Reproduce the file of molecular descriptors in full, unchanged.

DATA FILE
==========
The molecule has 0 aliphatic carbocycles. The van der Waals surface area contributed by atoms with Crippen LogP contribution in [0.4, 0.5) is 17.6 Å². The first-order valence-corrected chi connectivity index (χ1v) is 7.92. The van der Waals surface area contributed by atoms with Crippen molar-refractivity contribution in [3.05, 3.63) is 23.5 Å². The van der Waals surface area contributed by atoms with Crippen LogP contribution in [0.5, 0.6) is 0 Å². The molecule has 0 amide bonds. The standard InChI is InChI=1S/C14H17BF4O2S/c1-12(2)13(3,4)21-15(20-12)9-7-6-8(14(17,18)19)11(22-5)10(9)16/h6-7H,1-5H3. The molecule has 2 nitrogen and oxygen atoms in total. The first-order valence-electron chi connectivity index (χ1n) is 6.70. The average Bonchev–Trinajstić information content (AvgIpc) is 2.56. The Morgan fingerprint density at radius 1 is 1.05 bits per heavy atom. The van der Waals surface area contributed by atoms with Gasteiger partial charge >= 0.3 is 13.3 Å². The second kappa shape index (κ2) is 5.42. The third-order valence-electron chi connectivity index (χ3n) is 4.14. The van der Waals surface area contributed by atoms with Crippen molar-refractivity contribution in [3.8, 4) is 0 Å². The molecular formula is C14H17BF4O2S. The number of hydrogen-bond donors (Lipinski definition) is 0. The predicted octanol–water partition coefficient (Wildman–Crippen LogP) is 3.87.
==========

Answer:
The molecule has 0 aliphatic carbocycles. The van der Waals surface area contributed by atoms with Crippen LogP contribution in [0.4, 0.5) is 17.6 Å². The first-order valence-corrected chi connectivity index (χ1v) is 7.92. The van der Waals surface area contributed by atoms with Crippen molar-refractivity contribution in [3.05, 3.63) is 23.5 Å². The van der Waals surface area contributed by atoms with Crippen LogP contribution in [0.5, 0.6) is 0 Å². The molecule has 0 amide bonds. The standard InChI is InChI=1S/C14H17BF4O2S/c1-12(2)13(3,4)21-15(20-12)9-7-6-8(14(17,18)19)11(22-5)10(9)16/h6-7H,1-5H3. The molecule has 2 nitrogen and oxygen atoms in total. The first-order valence-electron chi connectivity index (χ1n) is 6.70. The average Bonchev–Trinajstić information content (AvgIpc) is 2.56. The Morgan fingerprint density at radius 1 is 1.05 bits per heavy atom. The van der Waals surface area contributed by atoms with Gasteiger partial charge >= 0.3 is 13.3 Å². The second kappa shape index (κ2) is 5.42. The third-order valence-electron chi connectivity index (χ3n) is 4.14. The van der Waals surface area contributed by atoms with Crippen molar-refractivity contribution in [3.8, 4) is 0 Å². The molecular formula is C14H17BF4O2S. The number of hydrogen-bond donors (Lipinski definition) is 0. The predicted octanol–water partition coefficient (Wildman–Crippen LogP) is 3.87.